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New school year starts at Indian schools in UAE

Most parents find seats for children in 16 schools in Abu Dhabi, but not all

Image Credit: Abdul Rahman/Gulf News
Adhyan Agarwal, going to school for the first time, waits forthe school bus in Mohammad Bin Zayed City in Abu Dhabion Saturday.
02 Gulf News

Abu Dhabi: On his very first day of school, Adhyan Agarwal stood near the front door carrying his schoolbag and water bottle, while his parents gave him some more last-minute tips.

“Listen to your teachers and make sure you finish your breakfast. Pay attention in class as well,” advised Amit Agarwal, his 35-year-old father.

While Sunday marks the start of another semester at most schools in the emirate of Abu Dhabi, it is also the beginning of the 2013-2014 academic year at many Asian curriculum schools. Like Adhyan, hundreds of other young children are set to embark upon their schooling at facilities offering the Indian curriculum, and parents expressed their great delight at having their children enrolled.

“It took us nearly four months to find a seat for Adhyan so although we have first-day jitters, we are also excited,” Agarwal told Gulf News.

“Adhyan was enrolled at a nursery for more than a year, but this is the first time he will be part of a big school. There will be much more responsibility on him, and we’ve been preparing him for months. We’ve also bought him new stationery, books and lunchboxes to mark the occasion,” the father added.

Other parents who had previously been worried about securing school seats for their children also said that they had finally found admission.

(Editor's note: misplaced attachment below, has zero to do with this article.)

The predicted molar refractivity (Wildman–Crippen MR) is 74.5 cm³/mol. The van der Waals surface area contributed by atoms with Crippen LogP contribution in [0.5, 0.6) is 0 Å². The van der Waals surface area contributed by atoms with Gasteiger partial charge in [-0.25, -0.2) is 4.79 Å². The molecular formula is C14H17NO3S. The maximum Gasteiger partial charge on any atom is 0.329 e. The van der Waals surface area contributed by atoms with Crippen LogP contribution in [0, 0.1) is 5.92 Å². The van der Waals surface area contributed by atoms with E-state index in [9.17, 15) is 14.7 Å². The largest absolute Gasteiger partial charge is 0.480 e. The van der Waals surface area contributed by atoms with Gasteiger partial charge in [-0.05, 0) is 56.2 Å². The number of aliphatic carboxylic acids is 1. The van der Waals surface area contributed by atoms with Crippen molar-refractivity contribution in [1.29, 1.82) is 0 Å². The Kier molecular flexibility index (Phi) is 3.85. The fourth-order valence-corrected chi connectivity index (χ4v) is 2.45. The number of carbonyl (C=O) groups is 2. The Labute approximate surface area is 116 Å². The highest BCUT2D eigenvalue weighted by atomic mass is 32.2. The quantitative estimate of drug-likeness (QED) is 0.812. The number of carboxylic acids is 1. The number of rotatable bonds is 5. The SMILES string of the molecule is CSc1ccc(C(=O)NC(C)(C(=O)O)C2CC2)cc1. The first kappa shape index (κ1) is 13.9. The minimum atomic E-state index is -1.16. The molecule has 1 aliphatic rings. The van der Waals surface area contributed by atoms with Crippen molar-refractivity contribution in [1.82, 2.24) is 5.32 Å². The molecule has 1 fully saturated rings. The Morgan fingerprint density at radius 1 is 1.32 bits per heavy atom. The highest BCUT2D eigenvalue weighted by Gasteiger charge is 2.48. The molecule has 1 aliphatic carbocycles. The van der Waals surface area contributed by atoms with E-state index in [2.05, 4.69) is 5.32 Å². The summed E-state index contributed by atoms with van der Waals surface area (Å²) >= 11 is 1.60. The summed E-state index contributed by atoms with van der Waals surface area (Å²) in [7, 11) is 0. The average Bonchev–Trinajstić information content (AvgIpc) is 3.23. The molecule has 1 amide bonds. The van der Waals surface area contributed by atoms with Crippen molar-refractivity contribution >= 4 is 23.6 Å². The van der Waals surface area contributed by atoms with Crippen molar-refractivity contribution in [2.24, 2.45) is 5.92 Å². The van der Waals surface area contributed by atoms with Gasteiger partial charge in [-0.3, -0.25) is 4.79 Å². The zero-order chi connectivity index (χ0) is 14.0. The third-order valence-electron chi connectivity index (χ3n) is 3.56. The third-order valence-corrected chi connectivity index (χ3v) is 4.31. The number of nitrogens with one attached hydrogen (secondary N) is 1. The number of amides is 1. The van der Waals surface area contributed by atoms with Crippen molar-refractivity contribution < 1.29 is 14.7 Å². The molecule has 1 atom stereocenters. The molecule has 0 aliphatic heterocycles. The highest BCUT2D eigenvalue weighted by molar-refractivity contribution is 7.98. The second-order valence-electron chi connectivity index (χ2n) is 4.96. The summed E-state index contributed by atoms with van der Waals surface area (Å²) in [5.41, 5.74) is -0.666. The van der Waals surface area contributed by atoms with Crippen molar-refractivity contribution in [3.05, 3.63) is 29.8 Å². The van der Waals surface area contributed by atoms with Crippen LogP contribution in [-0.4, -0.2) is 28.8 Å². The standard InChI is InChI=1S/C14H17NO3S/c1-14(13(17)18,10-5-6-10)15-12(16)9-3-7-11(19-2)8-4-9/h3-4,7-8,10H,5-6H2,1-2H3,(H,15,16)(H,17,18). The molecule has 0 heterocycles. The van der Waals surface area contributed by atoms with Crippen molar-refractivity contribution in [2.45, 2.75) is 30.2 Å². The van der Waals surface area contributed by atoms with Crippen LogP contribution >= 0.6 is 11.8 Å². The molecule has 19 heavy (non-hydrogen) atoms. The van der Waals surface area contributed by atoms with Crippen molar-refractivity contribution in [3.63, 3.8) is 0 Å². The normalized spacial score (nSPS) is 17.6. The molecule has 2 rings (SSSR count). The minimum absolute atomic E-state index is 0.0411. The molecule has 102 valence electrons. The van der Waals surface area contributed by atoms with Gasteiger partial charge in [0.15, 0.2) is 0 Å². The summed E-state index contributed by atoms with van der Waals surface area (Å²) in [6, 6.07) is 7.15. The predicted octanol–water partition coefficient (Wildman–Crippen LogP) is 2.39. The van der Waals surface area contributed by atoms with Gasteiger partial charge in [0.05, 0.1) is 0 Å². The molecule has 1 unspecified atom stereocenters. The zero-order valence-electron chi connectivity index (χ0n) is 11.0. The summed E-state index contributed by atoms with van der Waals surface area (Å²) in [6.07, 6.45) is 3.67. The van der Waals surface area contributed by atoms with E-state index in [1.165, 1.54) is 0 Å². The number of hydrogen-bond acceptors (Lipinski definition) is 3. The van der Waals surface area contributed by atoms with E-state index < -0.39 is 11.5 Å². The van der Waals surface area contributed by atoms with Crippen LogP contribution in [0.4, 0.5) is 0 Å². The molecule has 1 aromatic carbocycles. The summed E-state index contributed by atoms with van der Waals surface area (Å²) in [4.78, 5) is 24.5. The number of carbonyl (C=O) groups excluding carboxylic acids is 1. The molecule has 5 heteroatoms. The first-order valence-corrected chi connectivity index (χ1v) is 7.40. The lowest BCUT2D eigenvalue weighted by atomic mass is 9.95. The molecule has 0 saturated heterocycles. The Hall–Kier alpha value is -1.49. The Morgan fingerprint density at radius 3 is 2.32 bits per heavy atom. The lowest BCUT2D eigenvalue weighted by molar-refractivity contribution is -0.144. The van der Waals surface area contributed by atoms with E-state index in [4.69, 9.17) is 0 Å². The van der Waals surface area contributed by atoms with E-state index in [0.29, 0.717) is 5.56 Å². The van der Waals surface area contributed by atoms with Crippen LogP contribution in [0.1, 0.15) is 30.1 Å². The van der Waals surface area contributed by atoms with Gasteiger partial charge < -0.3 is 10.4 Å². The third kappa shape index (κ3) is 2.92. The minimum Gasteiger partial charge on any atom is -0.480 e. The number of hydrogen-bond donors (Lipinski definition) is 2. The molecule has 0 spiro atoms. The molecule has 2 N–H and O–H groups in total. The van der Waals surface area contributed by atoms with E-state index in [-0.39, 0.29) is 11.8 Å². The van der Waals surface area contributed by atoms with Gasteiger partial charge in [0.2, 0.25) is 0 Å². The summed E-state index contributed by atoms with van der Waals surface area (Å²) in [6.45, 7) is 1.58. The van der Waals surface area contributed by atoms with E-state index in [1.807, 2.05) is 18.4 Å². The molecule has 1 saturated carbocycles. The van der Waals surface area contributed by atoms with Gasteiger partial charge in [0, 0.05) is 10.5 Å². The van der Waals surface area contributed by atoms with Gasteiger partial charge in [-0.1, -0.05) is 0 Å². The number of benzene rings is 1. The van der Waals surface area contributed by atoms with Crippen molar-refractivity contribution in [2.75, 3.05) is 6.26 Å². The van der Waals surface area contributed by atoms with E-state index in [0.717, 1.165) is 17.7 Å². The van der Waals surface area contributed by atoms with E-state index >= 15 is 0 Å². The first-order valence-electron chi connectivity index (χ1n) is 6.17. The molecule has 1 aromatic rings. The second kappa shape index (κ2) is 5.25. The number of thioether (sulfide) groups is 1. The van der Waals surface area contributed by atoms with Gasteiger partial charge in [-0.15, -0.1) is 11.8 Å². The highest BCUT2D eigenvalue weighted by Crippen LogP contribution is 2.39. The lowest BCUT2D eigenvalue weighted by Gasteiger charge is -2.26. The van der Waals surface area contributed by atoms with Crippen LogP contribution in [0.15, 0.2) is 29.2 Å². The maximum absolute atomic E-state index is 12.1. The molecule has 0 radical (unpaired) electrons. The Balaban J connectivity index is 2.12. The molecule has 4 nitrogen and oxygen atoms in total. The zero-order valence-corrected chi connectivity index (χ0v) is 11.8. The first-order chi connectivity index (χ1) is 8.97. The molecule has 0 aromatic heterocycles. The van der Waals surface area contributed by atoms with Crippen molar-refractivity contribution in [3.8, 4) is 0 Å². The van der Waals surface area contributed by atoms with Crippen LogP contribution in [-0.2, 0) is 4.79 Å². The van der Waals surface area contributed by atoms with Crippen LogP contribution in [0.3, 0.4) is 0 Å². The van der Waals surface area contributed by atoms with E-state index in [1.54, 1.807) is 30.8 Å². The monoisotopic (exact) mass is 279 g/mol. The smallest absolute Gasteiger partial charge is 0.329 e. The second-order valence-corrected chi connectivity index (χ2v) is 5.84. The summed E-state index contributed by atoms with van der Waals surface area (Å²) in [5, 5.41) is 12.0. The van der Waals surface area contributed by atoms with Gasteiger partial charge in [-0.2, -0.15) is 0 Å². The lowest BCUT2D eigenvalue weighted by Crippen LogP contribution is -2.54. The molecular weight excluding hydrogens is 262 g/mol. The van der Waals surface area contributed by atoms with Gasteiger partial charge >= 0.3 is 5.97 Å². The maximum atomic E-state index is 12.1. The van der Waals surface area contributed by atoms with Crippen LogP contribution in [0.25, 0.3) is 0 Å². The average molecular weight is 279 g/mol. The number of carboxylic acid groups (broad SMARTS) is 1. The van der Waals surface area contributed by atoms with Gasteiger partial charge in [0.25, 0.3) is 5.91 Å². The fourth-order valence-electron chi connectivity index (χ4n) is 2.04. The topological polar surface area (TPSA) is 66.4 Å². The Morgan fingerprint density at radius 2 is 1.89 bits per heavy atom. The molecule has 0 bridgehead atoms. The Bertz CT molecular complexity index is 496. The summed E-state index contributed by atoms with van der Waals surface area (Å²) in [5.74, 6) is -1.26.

“I registered at multiple Indian schools for my son in December, especially as we were anxious that he be enrolled. Finally, we received a positive response in March,” said Jiby Thomas, a finance and administration manager from India.

In recent years, parents in the emirate have been concerned about a limited number of school seats, especially at Indian curriculum schools. While some of the shortage stems from the closure of private villa schools, which were found to be unsafe for children, limited investment in the private education sector so far has also meant that few new schools seats become available each year.

Most Indian schools tend to receive many more registrations than available seats at KG 1. As reported by Gulf News in February, principals at Indian curriculum schools however said it is difficult to estimate the exact number of pupils looking for admission each year because parents tend to submit registrations at multiple schools in the hope of getting their children enrolled.

During the 2012-2013 academic year, 15 schools offering the Indian curriculum were operational in the emirate of Abu Dhabi, and they offered 29,700 seats between them, said M.K. Lokesh, Indian Ambassador to the UAE. Ahead of the new academic year, a new Indian school, entitled Bright Riders, has also opened in Mussafah.

In addition, the school administrator at the Private International English School said that four additional sections had been opened for KG 1 enrolment.

“We already had eight KG 1 sections in the 2012-2013 academic year, each with 25 pupils. For 2013-2014, we have added more sections, thus creating seats for 100 more children,” he said.

Still, some worried parents reported that they had resorted to novel methods to ensure that their children were accepted into school. One 33-year-old father said he had shifted his eight-year-old daughter to a different school to secure admission for his son.

“I learnt that KG 1 seats were available at a particular school in Abu Dhabi, and that my son would be prioritised for admission if he had a sibling already enrolled there. So I applied for admission in Grade 3 for my daughter. Once she was accepted, my son too was given a place,” he said.

Unfortunately, not everyone has been as successful in finding a school seat.

F.V., 37, said his child had still not been offered a place.

“I am still continuing to visit the schools regularly in the hope that some parent will withdraw their child, thus creating space for my son. Otherwise, I will have to send my family back to India, and this is something I really want to avoid,” the frustrated parent said.